What comes naturally
Dogs enjoy sniffing, chewing, barking, playing and dogs enjoy digging. It’s part of what dogs do. Digging is a species-specific behaviour. Dogs are meant to be kept mentally and physically stimulated throughout their day. Preventing mental stimulation, by not allowing a dog to perform what comes naturally would be denying them to be a dog. Well, that’s downright depressing. A bored dog or a dog who is denied opportunities to express inherent behaviours can develop other common behaviour problems. Thus, providing your dog with appropriate opportunities to “be a dog” will lead to a happier, well-adjusted canine companion.
Managing the act of digging
How does one manage the avid canine landscaper? Create a “legal digging patch” in your garden. You can make a sandbox or create an area especially for him. Fill the demarcated area with different sand or soil from the rest of the garden so your dogs can properly identify their VIP digging zone.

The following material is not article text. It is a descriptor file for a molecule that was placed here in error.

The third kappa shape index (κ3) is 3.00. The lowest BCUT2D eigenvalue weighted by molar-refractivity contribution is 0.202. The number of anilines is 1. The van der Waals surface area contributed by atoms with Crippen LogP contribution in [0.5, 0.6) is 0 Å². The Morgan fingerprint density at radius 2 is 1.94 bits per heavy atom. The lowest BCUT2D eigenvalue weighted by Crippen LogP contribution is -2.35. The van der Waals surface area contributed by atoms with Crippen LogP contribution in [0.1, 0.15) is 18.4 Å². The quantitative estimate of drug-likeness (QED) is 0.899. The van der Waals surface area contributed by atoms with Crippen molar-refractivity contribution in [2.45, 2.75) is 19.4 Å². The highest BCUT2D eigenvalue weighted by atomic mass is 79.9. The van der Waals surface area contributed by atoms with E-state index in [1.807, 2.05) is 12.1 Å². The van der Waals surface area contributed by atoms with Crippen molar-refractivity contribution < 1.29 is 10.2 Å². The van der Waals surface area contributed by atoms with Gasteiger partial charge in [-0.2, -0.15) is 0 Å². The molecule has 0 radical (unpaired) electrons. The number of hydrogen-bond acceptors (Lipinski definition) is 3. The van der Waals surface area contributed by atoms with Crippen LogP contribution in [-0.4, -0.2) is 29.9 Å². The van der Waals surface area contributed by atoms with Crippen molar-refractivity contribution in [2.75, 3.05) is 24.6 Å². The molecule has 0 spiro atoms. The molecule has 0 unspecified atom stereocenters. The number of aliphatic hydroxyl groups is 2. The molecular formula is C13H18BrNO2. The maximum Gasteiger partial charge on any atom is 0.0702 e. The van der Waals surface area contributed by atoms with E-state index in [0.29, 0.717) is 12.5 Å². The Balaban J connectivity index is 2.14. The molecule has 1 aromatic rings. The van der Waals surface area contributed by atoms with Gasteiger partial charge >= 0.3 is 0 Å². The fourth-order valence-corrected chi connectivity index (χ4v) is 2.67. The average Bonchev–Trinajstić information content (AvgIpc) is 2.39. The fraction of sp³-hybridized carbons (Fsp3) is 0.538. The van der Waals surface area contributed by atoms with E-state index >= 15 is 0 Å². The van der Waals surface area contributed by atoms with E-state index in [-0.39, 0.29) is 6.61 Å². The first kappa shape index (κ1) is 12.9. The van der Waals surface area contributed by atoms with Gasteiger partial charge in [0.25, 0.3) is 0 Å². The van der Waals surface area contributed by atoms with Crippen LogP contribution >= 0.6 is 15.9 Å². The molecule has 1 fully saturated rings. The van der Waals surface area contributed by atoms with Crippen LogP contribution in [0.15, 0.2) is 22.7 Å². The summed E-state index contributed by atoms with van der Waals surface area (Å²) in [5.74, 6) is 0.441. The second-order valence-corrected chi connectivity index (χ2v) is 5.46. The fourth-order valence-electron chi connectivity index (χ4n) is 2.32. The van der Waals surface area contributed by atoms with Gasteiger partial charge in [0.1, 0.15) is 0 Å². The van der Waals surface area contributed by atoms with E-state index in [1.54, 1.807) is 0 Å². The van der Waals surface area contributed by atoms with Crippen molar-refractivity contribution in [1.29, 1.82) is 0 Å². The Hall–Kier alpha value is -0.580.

Encourage your dogs to dig in their own patch by hiding their favourite chew toys, balls or smelly treats in it. This will also keep them mentally and physically stimulated.
If they wander off to go dig elsewhere, gently redirect them back to their VIP digging patch and use a cue, like “go dig” and reward them with praise and treats for digging in their “legal” VIP digging patch.
You may need to encourage them initially, but all too soon they will get the hang of it. Keep their digging patch fun and reinforcing for them by keeping it stocked up regularly with exciting tasty treat treasures and toys.
Management is key, do not get upset with them if they get it wrong. It is still a learning curve for them.
Gently redirect and reward with praise and huge amounts of treats whenever they dig in their allocated spot.
Positive reinforcement and daily stimulation is key to a happy, well-adjusted dog.